In May, the state of New York started shutting down 41 of its state parks. No money, the governor said. Close them.
A public uproar forced the Legislature to dredge up $11 million to reopen the parks, but the shock wave was felt across the land.
State parks closing? It’s happening in other states, too, like Arizona and California, but not in Michigan.
“They were boom states, now they are closing up,” said Chuck Nelson, professor of outdoor recreation at Michigan State University. “Meanwhile, poor Michigan’s citizens and users have kept this system afloat. Our parks are not extravagant, but they still work.”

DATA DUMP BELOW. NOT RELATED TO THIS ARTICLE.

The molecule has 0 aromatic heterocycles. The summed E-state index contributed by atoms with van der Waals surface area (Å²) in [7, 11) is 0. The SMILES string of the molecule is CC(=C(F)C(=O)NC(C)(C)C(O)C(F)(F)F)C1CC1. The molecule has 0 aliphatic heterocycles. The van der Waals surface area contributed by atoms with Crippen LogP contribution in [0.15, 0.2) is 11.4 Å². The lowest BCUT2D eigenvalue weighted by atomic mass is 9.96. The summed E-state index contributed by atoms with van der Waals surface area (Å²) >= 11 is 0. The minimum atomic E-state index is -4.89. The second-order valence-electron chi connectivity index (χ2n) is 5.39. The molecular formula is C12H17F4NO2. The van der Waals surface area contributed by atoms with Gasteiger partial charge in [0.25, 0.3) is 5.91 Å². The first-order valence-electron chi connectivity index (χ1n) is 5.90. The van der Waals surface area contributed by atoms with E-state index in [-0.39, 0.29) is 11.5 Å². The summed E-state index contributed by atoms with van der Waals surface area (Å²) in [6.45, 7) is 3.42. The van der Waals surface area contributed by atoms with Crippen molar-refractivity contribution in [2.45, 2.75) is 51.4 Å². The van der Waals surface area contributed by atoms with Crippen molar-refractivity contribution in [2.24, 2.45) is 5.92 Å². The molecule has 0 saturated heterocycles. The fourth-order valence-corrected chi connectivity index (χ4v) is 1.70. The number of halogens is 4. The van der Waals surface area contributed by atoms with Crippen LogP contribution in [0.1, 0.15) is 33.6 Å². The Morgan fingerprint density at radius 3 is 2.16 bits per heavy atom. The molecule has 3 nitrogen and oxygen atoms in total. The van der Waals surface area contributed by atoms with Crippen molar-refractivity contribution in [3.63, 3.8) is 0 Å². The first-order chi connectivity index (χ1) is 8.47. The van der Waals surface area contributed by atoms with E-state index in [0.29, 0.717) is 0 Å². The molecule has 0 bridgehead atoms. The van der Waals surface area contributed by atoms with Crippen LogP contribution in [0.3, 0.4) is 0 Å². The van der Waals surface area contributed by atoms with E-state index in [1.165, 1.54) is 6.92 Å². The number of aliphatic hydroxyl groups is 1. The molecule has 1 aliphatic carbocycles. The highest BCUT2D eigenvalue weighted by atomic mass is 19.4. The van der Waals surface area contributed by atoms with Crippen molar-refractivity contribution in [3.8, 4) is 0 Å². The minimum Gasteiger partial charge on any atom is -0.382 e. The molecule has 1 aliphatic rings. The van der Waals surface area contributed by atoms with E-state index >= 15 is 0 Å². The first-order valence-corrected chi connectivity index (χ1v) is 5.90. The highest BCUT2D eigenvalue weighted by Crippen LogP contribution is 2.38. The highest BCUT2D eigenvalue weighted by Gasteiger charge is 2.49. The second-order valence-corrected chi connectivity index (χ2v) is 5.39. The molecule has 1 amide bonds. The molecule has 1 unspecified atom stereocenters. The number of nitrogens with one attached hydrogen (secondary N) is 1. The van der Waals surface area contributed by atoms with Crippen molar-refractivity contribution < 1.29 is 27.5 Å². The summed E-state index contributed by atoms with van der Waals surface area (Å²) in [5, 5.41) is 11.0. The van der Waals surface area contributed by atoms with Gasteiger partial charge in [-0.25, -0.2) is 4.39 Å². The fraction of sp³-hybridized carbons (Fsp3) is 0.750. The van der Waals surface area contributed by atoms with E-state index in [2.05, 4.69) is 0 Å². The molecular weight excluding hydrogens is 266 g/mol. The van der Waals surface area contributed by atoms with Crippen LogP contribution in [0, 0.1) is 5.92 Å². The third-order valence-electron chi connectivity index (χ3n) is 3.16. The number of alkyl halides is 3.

Without any public funding since 2004 — only user and camper fees — Michigan’s state parks have managed to get by with a million small cuts and a few big ones, said Ron Olsen, director of parks and recreation.
They’ve tried everything from putting employees on bicycles instead of trucks to using cheaper light bulbs. They’ve slashed full-time staff nearly 14% in the past decade. And, most obviously, they’ve let infrastructure needs slide.